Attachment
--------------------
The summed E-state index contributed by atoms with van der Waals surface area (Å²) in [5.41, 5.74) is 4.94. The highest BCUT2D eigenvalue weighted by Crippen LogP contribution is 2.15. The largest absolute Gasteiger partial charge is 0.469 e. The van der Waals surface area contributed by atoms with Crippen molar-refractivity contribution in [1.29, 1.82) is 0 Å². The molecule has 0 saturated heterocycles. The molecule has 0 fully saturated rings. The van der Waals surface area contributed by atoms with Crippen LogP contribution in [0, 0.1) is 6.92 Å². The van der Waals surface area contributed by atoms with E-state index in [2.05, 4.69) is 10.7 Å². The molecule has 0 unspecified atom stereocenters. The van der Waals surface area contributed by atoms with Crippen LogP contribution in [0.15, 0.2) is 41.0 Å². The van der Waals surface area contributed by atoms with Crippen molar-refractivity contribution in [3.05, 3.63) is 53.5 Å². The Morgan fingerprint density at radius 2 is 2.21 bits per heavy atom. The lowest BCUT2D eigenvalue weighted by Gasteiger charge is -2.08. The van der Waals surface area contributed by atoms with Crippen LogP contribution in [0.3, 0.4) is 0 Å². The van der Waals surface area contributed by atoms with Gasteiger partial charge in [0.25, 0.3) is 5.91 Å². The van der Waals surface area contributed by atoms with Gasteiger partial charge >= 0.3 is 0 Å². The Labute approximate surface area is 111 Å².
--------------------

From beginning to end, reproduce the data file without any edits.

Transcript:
The summed E-state index contributed by atoms with van der Waals surface area (Å²) in [5.41, 5.74) is 4.94. The highest BCUT2D eigenvalue weighted by Crippen LogP contribution is 2.15. The largest absolute Gasteiger partial charge is 0.469 e. The van der Waals surface area contributed by atoms with Crippen molar-refractivity contribution in [1.29, 1.82) is 0 Å². The molecule has 0 saturated heterocycles. The molecule has 0 fully saturated rings. The van der Waals surface area contributed by atoms with Crippen LogP contribution in [0, 0.1) is 6.92 Å². The van der Waals surface area contributed by atoms with E-state index in [2.05, 4.69) is 10.7 Å². The molecule has 0 unspecified atom stereocenters. The van der Waals surface area contributed by atoms with Crippen LogP contribution in [0.15, 0.2) is 41.0 Å². The van der Waals surface area contributed by atoms with Crippen molar-refractivity contribution in [3.05, 3.63) is 53.5 Å². The Morgan fingerprint density at radius 2 is 2.21 bits per heavy atom. The lowest BCUT2D eigenvalue weighted by Gasteiger charge is -2.08. The van der Waals surface area contributed by atoms with Crippen LogP contribution in [0.3, 0.4) is 0 Å². The van der Waals surface area contributed by atoms with Gasteiger partial charge in [0.25, 0.3) is 5.91 Å². The van der Waals surface area contributed by atoms with Gasteiger partial charge >= 0.3 is 0 Å². The Labute approximate surface area is 111 Å².